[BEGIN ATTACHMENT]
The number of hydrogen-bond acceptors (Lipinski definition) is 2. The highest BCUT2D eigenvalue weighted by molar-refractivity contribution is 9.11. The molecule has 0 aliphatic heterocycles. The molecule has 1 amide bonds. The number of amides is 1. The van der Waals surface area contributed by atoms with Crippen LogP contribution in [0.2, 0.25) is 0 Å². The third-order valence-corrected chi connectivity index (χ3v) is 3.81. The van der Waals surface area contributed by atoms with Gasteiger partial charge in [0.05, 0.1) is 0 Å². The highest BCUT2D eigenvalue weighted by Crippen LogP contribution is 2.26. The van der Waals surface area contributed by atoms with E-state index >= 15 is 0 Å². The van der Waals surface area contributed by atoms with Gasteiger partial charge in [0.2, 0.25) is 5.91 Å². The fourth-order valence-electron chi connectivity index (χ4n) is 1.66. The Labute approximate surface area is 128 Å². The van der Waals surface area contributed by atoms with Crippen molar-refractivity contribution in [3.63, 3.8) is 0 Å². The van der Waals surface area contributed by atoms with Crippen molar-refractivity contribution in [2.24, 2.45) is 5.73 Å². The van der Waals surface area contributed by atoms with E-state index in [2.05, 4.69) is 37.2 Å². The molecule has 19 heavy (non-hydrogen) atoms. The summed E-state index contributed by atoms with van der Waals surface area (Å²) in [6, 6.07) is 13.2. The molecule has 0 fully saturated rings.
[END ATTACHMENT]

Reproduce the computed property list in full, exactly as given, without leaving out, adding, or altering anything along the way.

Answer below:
The number of hydrogen-bond acceptors (Lipinski definition) is 2. The highest BCUT2D eigenvalue weighted by molar-refractivity contribution is 9.11. The molecule has 0 aliphatic heterocycles. The molecule has 1 amide bonds. The number of amides is 1. The van der Waals surface area contributed by atoms with Crippen LogP contribution in [0.2, 0.25) is 0 Å². The third-order valence-corrected chi connectivity index (χ3v) is 3.81. The van der Waals surface area contributed by atoms with Gasteiger partial charge in [0.05, 0.1) is 0 Å². The highest BCUT2D eigenvalue weighted by Crippen LogP contribution is 2.26. The van der Waals surface area contributed by atoms with E-state index >= 15 is 0 Å². The van der Waals surface area contributed by atoms with Gasteiger partial charge in [0.2, 0.25) is 5.91 Å². The fourth-order valence-electron chi connectivity index (χ4n) is 1.66. The Labute approximate surface area is 128 Å². The van der Waals surface area contributed by atoms with Crippen molar-refractivity contribution in [3.63, 3.8) is 0 Å². The van der Waals surface area contributed by atoms with Crippen molar-refractivity contribution in [2.24, 2.45) is 5.73 Å². The van der Waals surface area contributed by atoms with E-state index in [2.05, 4.69) is 37.2 Å². The molecule has 19 heavy (non-hydrogen) atoms. The summed E-state index contributed by atoms with van der Waals surface area (Å²) in [6, 6.07) is 13.2. The molecule has 0 fully saturated rings.